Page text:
6 Expert Tips For A Professional Interior Design Website

28, Mar, 2024 | Education

luxury website design

By Izzy Hosking

Founder & Lead designer at Belle Creative

With an empowered outlook (and a belief that every brand founder is capable of unbridled success) and generous intention, Izzy is a master at turning your big ideas into an effective, harmonious and luxury website design.

How to attract higher paying clients through your interior design website.

Welcome to the inaugural post of our brand new blog series where we’ll be sharing our top website tips for various industries across the board. Today’s post is tailored specifically for interior designers looking to enhance their online presence, delving into expert insights and actionable tips to attract dream, high paying clients through their interior design website.

01. Set primary, secondary and tertiary goals

Whilst most websites will have multiple goals, we recommend setting one BIG goal that your entire interior design website will be centered around, as well as some smaller goals for those who aren’t ready to fully commit to your service just yet.

To put this concept into context, the primary goal for your interior design website might be to:

  • Show off your previous work by spotlighting your portfolio
  • Entice potential clients to fill out an enquiry form

Some smaller (secondary/tertiary) goals might be subscribing to your mailing list or reading your blog.

2. Focus on the process and end-result, not the theory

While you and your interior design besties might know how to achieve radial balance or how to combine colours effectively to create contrast – your audience likely don’t know or care about what these theories mean.

What they do care about though, is your style, uniqueness, who you work with, your location, turn around time and whether they think your vibe will match theirs.

Avoid using language that your customers would need to be ‘in the know’ to understand. A fun experiment we like to do at Belle Creative is asking ourselves if a 12 year old would be able to fully understand what your website is about and understand all of the words on the page.

03. Always remember W.I.I.F.M (What’s In It For Me?)

It’s important to remember that your audience isn’t buying into your interior design website because they just want a pretty home. There are so many of your competitors who can also solve that problem. We need to describe how you can solve it better.

You work probably got your name in the hat, but now we need to make you the easy choice against your competitors, which involves getting specific about what you’re actually going to deliver for your customers:

Before W.I.I.F.M:

  • £450
  • Interior styling for up to 5 rooms

After W.I.I.F.M:

  • £450
  • Interior styling for up to 5 rooms
  • 1-hour showroom consultation
  • Fabric selection options
  • A furniture layout plan drawn to scale with your new items
  • A clickable shopping list with links to online shops to allow you to purchase as and when you are ready
  • A Set-Up and Styling Guide to talk you through hanging artwork and styling your surfaces
  • One revision of your design or alternative product options (if needed)
  • Ongoing communication and advice from our interior designer

interior designer arranging home accessories

04. Publish some pricing!

At some point in time, we were taught that not sharing any information on pricing would build intrigue by focussing on the value rather than the cost.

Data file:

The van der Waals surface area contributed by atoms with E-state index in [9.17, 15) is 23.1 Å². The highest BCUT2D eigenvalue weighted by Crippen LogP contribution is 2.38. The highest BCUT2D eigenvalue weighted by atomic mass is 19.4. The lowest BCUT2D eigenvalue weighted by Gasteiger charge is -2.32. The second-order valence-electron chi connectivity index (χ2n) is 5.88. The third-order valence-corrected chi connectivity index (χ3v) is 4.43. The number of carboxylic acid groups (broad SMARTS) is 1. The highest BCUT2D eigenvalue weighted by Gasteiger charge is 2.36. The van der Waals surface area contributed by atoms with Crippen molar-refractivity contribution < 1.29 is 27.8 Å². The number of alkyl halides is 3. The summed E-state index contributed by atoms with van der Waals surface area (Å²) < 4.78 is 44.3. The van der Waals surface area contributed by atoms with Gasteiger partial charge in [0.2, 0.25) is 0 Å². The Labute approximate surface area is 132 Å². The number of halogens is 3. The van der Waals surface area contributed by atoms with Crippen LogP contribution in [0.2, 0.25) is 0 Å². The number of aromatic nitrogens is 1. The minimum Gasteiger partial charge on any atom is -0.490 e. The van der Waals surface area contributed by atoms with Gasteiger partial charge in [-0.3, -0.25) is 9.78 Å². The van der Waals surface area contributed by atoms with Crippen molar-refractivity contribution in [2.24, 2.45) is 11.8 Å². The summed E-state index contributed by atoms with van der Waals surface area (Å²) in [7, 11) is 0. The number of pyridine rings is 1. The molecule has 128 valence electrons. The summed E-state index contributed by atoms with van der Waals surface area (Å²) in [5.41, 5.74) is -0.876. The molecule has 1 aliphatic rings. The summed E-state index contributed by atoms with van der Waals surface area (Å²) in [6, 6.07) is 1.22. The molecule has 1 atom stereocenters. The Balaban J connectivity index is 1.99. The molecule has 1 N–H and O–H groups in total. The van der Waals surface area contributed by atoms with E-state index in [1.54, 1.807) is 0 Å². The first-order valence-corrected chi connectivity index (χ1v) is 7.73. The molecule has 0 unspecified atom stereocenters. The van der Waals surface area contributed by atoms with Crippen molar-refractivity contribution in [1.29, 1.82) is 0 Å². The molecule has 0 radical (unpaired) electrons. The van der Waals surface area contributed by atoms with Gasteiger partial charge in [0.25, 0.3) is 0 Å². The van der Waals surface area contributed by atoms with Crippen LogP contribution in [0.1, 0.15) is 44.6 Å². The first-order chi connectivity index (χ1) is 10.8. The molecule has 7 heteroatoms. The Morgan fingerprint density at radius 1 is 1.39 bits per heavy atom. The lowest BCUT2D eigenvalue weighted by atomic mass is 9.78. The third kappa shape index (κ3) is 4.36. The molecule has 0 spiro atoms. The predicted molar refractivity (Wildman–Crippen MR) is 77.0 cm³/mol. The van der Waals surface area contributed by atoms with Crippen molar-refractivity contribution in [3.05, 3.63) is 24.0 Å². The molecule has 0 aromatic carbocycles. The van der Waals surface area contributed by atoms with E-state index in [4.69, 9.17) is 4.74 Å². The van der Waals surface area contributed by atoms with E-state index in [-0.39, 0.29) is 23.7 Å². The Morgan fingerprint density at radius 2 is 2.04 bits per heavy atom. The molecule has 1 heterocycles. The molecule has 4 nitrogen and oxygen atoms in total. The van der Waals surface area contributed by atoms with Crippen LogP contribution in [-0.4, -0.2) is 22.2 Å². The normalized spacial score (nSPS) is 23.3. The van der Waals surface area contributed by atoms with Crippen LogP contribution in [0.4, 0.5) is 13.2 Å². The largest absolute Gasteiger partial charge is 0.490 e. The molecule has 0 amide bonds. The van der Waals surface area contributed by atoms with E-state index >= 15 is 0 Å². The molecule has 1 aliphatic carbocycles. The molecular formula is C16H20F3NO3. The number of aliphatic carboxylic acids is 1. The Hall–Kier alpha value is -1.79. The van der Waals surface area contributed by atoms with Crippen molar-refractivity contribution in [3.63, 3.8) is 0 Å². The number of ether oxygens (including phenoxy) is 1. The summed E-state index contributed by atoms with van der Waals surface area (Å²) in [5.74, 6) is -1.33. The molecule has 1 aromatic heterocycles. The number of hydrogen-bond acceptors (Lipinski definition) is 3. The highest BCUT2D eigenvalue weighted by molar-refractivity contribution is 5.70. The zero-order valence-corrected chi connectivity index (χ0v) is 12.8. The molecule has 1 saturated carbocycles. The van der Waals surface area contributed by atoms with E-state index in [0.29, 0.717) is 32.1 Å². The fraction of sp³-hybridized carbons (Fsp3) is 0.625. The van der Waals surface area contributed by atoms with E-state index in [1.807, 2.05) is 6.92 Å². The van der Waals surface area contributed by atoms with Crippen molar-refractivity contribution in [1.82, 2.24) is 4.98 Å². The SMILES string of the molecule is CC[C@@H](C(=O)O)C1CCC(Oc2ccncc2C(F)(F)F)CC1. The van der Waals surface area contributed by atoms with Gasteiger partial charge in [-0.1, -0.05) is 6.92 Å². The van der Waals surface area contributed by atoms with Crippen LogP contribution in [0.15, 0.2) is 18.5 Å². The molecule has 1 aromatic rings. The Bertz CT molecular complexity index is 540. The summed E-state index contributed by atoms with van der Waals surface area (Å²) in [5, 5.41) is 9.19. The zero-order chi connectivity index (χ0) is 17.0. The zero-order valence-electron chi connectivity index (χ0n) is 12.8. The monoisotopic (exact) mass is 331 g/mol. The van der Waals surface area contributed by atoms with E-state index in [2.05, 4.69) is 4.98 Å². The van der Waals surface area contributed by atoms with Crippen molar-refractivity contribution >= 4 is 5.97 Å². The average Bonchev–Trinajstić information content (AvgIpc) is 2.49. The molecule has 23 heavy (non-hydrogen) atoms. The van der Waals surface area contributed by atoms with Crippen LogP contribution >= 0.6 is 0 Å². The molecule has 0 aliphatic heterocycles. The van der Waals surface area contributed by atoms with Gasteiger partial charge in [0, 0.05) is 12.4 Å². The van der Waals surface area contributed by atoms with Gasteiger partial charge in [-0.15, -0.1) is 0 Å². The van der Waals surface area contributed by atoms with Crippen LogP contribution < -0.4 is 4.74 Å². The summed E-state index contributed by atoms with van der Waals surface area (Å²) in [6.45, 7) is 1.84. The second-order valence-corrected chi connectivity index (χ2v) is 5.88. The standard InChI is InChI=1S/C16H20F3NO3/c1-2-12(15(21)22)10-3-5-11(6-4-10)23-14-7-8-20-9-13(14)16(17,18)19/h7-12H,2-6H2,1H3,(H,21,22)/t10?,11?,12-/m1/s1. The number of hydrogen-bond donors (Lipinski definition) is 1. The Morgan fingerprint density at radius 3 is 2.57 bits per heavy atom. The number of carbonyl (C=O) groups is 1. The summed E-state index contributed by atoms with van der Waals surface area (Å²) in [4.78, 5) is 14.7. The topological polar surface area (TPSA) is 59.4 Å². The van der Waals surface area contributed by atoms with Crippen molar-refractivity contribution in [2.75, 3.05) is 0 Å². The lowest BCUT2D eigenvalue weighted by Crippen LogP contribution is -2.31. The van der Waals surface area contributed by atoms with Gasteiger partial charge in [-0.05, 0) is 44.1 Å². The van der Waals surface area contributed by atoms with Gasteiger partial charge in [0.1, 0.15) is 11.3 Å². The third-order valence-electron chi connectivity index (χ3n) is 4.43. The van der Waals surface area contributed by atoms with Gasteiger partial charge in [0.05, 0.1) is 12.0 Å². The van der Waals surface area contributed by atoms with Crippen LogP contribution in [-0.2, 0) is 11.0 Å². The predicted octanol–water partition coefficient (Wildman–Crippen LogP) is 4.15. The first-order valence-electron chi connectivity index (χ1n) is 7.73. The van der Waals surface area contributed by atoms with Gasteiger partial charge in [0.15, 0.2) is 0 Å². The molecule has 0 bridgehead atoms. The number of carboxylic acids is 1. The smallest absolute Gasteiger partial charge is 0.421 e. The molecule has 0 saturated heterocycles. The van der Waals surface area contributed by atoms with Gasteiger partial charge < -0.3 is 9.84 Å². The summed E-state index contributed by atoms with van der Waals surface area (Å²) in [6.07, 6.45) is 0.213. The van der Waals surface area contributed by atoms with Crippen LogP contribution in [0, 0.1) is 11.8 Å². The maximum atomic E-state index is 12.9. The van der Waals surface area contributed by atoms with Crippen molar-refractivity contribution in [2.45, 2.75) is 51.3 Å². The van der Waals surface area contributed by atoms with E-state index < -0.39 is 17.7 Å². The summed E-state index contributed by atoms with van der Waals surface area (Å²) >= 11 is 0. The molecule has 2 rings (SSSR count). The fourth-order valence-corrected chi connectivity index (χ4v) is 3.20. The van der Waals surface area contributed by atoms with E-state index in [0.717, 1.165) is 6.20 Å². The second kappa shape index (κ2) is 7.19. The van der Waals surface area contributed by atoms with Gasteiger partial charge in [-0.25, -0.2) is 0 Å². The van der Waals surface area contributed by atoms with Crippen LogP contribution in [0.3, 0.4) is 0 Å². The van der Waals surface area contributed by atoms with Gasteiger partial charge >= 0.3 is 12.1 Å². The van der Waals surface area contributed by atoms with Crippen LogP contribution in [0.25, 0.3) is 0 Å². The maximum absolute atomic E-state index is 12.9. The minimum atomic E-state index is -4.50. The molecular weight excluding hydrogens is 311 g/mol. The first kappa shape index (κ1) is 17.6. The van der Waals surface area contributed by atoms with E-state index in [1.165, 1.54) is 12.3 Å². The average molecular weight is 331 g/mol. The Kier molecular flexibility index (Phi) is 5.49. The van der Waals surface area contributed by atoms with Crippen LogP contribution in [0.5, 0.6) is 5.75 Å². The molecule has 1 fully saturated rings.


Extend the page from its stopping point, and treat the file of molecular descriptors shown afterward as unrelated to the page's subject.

We aren’t into gatekeeping pricing, in fact, we highly recommend that you display pricing somewhere on your website, whether it’s on your services page or a line above your enquiry form showing a price range they can expect to pay for your services. This stops potential clients from assuming you’re out of budget and repels those who aren’t willing to invest that amount.

It doesn’t have to show your entire pricing structure, just a ‘from $xxx’ will do.

05. Handpick portfolio pieces (not all of them!)

If you’re an interior designer who loves designing kitchens, showcasing lots of projects about bedrooms isn’t going to help.

If you’re an interior designer who loves working in a modern, contemporary style, showcasing lots of projects in a traditional, cosy-cottage style isn’t going to help.

We always recommend you curate project highlights of what you want to work on in the future, not what you’ve done previously.

Tailoring the showcased projects, galleries and case studies that you publish on your interior design website keeps your content directed at the specific audiences you want to impress. Sometimes that means leaving a project or three you love off of your website – or maybe just saving it for your blog or social media!

06. Create clickable case studies, not just a gallery

In complete honestly, we find bog-standard galleries a pretty lazy way of saying ‘here’s what we can do for you’ and only serves the purpose of showing how beautiful your work is – which is great by the way, but they could work harder by turning them into full case studies.

We don’t need a 1000-word essay, just a few paragraphs to outline who they client was, what they wanted and how you achieved it. This allows future clients to envision exactly how you could help them achieve the interior of their dreams, without just using your past client work as inspiration.

Interior design websites don’t need to be complicated, but they do need to be effective

As long as you guide your users through every interaction, give them what they came for and impress them with your talent for interior design, you’re bound to have a website that addresses their every need.

If we’ve got you thinking about a strategic website for your business, then take a look at our services page to find out what we can create for you.

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